Headscarves and religious liberty

With regard to the headscarf debate in Europe, specifically in Germany and France, my Greek friend Giorgos raised an interesting question to me: How can we determine the limits between religious liberty (which can be defined as the respect of the society to the right of person to believe in the ontological axioms and to obey the ethical demands of a specified religion) and human rights?

I agree that it is an important question. Certainly the state must act sometimes to prevent such horrible cruelty as e.g. female circumcision, whether that practice is a religious, cultural, or ethnic practice. The state can implement limitations on religious liberty that are “prescribed by law” and that are “necessary in a democratic society,” according to Article 9, para. 2 of the European Convention. The question is, is wearing a headscarf susceptible to limitation on these grounds? (The European Court of Human Rights found that it was in the case of Dahlab v Switzerland, [2001] Eur. Ct. H.R., no. 42393/98, Decision of Feb. 15, 2001). More importantly, is neutrality the correct argument to use to limit freedom of religion in the case of wearing headscarfs? Because if the state bans headscarfs using the neutrality argument, then it is really hostile toward religion, rather than truly neutral.

So, I agree that the state plays an important role in policing against the violation of human rights under the pretext of religion or culture or ethnicity. But also I think we should be careful in how we ask the question. If phrased as Giorgos posed it–”How can we determine the limits between religious liberty (which can be defined as the respect of the society to the right of person to believe in the ontological axioms and to obey the ethical demands of a specified religion) and human rights?”–it almost sounds as if the freedom of religion is not also a human right. But in many ways it seems like the most important human right because it serves as a measurement of how free society is. So as we discuss the philosophical limits of the freedom of religion (i.e. where the free exercise of religion harms someone physically or serves as the premise for oppressing someone else) we need to remember that freedom of religion is also a human right that the state must protect in a neutral way by not favoring one religion over another, but rather allowing all religions to flourish and thus promote a pluralistic society where freedom rules, not prejudice.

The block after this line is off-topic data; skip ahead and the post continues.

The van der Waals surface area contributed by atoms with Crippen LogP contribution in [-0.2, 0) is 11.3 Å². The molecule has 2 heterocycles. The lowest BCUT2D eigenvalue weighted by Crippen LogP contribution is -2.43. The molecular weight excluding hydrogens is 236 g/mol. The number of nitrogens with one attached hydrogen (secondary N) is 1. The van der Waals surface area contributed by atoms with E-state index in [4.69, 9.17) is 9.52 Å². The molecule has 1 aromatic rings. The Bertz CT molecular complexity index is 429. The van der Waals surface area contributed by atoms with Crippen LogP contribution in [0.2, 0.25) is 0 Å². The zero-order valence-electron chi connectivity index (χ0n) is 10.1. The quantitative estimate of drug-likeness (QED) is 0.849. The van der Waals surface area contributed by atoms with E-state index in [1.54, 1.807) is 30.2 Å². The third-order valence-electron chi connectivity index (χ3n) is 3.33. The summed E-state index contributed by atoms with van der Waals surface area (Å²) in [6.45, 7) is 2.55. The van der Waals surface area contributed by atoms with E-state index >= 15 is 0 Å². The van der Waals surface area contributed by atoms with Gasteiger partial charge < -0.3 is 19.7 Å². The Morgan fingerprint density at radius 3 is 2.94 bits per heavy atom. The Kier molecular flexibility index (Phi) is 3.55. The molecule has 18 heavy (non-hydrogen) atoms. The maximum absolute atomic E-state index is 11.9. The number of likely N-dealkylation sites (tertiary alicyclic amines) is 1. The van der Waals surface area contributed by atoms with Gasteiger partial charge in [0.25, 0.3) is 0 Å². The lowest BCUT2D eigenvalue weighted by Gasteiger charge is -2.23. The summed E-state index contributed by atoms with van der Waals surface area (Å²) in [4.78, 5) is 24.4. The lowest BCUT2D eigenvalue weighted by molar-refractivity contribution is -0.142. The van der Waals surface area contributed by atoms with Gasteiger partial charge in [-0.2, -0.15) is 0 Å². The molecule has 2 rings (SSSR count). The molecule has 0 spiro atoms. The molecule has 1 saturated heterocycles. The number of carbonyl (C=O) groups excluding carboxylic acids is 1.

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2 Responses to Headscarves and religious liberty

  1. Maria says:

    I do not have all the documented facts that you have read, but I do know that the French State has been known to actually be hostile against religion an not neutral. That is a big point in the Fifth Republic and even in the other republics they have always insisted on being a secular State.

  2. john f. says:

    Maria, I agree with you and think that it is very unfortunate that France exhibits such hostility towards religion for the sake of laicité, or secular humanism. Regardless of any good motives that France might have in doing this, the disadvantage religion faces because of it, and the signal that it sends–that France devalues religion in and of itself–is that freedom is relative in France.

    For example, France has gone much further than Germany in its crusade against the headscarf: whereas in Germany new state legislation will prohibit public officials such as school teachers from wearing a headscarf while performing their official duties, in France even the regular citizens who are not public officials are prohibited from wearing headscarves in certain public contexts, such as in public school. This is a severe restriction on the free exercise of religion by normal citizens who do not stand in a special relationship with the state by virtues of their public duties (which is the basis for banning such free exercise by public officials in Germany).

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